U.S. Chamber Leads Challenge of State Immigration Law in Okla

By Price, Marie | THE JOURNAL RECORD, February 4, 2008 | Go to article overview
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U.S. Chamber Leads Challenge of State Immigration Law in Okla


Price, Marie, THE JOURNAL RECORD


The Chamber of Commerce of the United States, Oklahoma-based chambers and other groups filed suit in federal court Friday challenging portions of Oklahoma's strict new immigration law.

In addition to the national chamber, other plaintiffs include the The State Chamber of Oklahoma, Greater Oklahoma City Chamber, Metropolitan Tulsa Chamber of Commerce, Oklahoma Restaurant Association and the Oklahoma Hotel and Lodging Association.

The groups are also seeking an injunction to block enforcement of those sections while the lawsuit is pending.

However, state Rep. Randy Terrill, R-Moore, principal author of the law, said he expects it to survive the latest challenge as it did previous legal actions filed by Hispanic groups and churches in Tulsa federal court.

"This is just another in a series of attempts by the pro-illegal- alien lobby and their allies, who profit from cheap illegal-alien labor, to accomplish through the judicial process what they were unable to accomplish through the legislative process, namely the defeat of House Bill 1804," Terrill said.

He said what the groups are defending "is the functional equivalent of modern-day slavery" in the economic exploitation and subjugation of a particular group of people.

"It wasn't morally acceptable in the context of slavery and it's not morally acceptable in the context of illegal alien labor today," Terrill said.

Richard Rush, president and CEO of The State Chamber, said the groups launched the lawsuit to advocate for and protect their members. He said the chamber's mission is to protect Oklahoma jobs.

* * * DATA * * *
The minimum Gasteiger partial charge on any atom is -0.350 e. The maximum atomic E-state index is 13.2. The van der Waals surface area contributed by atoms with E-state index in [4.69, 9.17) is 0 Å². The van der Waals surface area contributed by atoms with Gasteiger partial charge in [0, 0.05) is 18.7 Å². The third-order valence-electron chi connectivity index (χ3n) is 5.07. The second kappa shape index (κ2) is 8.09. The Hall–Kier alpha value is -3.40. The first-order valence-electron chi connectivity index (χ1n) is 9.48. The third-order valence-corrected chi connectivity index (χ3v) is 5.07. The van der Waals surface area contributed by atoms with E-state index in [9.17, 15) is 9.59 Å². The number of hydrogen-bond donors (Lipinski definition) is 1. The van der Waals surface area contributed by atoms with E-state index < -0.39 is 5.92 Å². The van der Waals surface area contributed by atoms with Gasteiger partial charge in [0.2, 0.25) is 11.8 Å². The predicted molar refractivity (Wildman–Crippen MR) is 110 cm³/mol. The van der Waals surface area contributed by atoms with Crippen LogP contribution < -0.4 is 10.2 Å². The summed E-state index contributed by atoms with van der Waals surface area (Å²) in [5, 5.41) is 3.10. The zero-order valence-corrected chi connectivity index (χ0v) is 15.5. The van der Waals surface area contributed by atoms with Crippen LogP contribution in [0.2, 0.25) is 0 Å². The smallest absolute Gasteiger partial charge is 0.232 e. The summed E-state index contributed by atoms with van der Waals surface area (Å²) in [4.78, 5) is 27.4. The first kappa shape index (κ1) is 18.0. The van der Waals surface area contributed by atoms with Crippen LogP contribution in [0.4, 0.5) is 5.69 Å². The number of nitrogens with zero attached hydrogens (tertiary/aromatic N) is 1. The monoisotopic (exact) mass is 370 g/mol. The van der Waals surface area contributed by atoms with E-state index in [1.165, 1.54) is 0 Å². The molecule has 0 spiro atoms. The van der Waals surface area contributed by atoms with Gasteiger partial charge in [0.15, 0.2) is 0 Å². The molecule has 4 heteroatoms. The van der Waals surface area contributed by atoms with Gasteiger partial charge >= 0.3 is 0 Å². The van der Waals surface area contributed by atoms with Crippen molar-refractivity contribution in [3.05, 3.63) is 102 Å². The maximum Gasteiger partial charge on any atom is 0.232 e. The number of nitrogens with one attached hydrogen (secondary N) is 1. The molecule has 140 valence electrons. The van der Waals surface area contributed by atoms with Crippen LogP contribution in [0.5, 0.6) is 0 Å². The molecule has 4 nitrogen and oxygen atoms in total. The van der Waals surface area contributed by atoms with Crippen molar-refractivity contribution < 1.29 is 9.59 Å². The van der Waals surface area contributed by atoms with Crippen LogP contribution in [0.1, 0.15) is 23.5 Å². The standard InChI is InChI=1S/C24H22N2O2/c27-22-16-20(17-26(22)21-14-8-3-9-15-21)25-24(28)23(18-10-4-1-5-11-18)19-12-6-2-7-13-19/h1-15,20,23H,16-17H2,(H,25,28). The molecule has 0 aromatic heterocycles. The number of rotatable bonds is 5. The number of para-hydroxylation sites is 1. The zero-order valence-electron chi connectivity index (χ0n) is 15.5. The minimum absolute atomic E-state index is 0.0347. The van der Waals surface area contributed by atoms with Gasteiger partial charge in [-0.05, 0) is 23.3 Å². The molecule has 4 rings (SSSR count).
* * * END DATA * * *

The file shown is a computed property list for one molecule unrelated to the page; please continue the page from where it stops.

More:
"To accomplish our mission, we must protect Oklahoma's business community from state laws and regulations which make them less competitive than those in other states and around the world," Rush said.

Specifically, the organizations are challenging sections requiring businesses to verify the work authorization status of independent contractors, and requiring contractors who desire to do business with the state to participate in a status verification system for new employees.

Organization officials said that businesses face state tax penalties if they do not verify the worker status of independent contractors. They also said that under the law, discharged workers can bring discrimination claims against businesses if they can show the employer knew or should have known that another worker was unauthorized.

"If these provisions are allowed to enter into force while this litigation is pending, plaintiffs and their members will suffer irreparable harm," they said in their motion for a preliminary injunction.

They contend that Congress has preempted regulation of such issues under the Supremacy Clause of the U.S. Constitution.

Chamber officials said that a Pennsylvania federal court ruled last July that similar state and local regulation of unauthorized workers interferes with congressional objectives and is unconstitutional.

Roy Williams, president of the Oklahoma City chamber, said the law brings new challenges to the companies his group represents.

"If we follow the new state law, we violate federal law," Williams said. "That is a predicament no Oklahoma company should face."

Mike Neal, president and CEO of the Tulsa chamber, said that participation in the lawsuit does not equate to support of illegal immigration.

"The Tulsa region is outpacing the rest of the nation in job growth," Neal said. "Oklahoma's HB 1804 requires our businesses to police immigration issues through an erroneous system, reduces the pool of legal workers and harms the ability of Oklahoma businesses to grow.

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U.S. Chamber Leads Challenge of State Immigration Law in Okla
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